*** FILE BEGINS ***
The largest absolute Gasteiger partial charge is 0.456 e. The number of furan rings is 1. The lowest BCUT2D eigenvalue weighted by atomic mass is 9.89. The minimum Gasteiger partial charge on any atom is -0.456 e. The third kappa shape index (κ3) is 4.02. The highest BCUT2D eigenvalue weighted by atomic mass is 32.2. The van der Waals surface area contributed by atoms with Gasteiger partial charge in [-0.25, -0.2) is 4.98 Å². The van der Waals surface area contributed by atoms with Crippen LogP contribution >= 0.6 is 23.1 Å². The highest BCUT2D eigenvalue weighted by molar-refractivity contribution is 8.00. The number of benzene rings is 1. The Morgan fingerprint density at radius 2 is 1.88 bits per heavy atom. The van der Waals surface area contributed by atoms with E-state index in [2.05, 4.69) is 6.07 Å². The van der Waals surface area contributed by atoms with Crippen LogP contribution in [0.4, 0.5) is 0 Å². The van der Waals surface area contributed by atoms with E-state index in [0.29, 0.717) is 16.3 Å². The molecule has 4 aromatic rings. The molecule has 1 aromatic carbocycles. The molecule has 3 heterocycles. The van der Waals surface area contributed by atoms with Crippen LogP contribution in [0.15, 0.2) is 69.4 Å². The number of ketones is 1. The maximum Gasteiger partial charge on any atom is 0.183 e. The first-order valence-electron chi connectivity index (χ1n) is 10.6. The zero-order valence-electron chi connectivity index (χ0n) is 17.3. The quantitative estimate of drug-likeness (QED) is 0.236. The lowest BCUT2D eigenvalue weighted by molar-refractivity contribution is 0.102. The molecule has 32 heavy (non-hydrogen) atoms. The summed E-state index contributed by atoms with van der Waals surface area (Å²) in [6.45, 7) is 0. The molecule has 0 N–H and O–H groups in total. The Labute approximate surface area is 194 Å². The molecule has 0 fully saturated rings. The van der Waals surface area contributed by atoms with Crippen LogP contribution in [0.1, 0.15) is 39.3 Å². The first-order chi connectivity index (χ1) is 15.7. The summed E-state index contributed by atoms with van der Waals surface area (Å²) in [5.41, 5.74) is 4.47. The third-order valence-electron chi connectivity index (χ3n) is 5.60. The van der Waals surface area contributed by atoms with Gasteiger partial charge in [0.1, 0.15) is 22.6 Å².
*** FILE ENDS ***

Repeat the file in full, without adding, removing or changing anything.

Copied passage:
The largest absolute Gasteiger partial charge is 0.456 e. The number of furan rings is 1. The lowest BCUT2D eigenvalue weighted by atomic mass is 9.89. The minimum Gasteiger partial charge on any atom is -0.456 e. The third kappa shape index (κ3) is 4.02. The highest BCUT2D eigenvalue weighted by atomic mass is 32.2. The van der Waals surface area contributed by atoms with Gasteiger partial charge in [-0.25, -0.2) is 4.98 Å². The van der Waals surface area contributed by atoms with Crippen LogP contribution >= 0.6 is 23.1 Å². The highest BCUT2D eigenvalue weighted by molar-refractivity contribution is 8.00. The number of benzene rings is 1. The Morgan fingerprint density at radius 2 is 1.88 bits per heavy atom. The van der Waals surface area contributed by atoms with E-state index in [2.05, 4.69) is 6.07 Å². The van der Waals surface area contributed by atoms with Crippen LogP contribution in [0.4, 0.5) is 0 Å². The van der Waals surface area contributed by atoms with E-state index in [0.29, 0.717) is 16.3 Å². The molecule has 4 aromatic rings. The molecule has 1 aromatic carbocycles. The molecule has 3 heterocycles. The van der Waals surface area contributed by atoms with Crippen LogP contribution in [0.15, 0.2) is 69.4 Å². The number of ketones is 1. The maximum Gasteiger partial charge on any atom is 0.183 e. The first-order valence-electron chi connectivity index (χ1n) is 10.6. The zero-order valence-electron chi connectivity index (χ0n) is 17.3. The quantitative estimate of drug-likeness (QED) is 0.236. The lowest BCUT2D eigenvalue weighted by molar-refractivity contribution is 0.102. The molecule has 32 heavy (non-hydrogen) atoms. The summed E-state index contributed by atoms with van der Waals surface area (Å²) in [6.45, 7) is 0. The molecule has 0 N–H and O–H groups in total. The Labute approximate surface area is 194 Å². The molecule has 0 fully saturated rings. The van der Waals surface area contributed by atoms with Crippen LogP contribution in [0.1, 0.15) is 39.3 Å². The first-order chi connectivity index (χ1) is 15.7. The summed E-state index contributed by atoms with van der Waals surface area (Å²) in [5.41, 5.74) is 4.47. The third-order valence-electron chi connectivity index (χ3n) is 5.60. The van der Waals surface area contributed by atoms with Gasteiger partial charge in [0.1, 0.15) is 22.6 Å².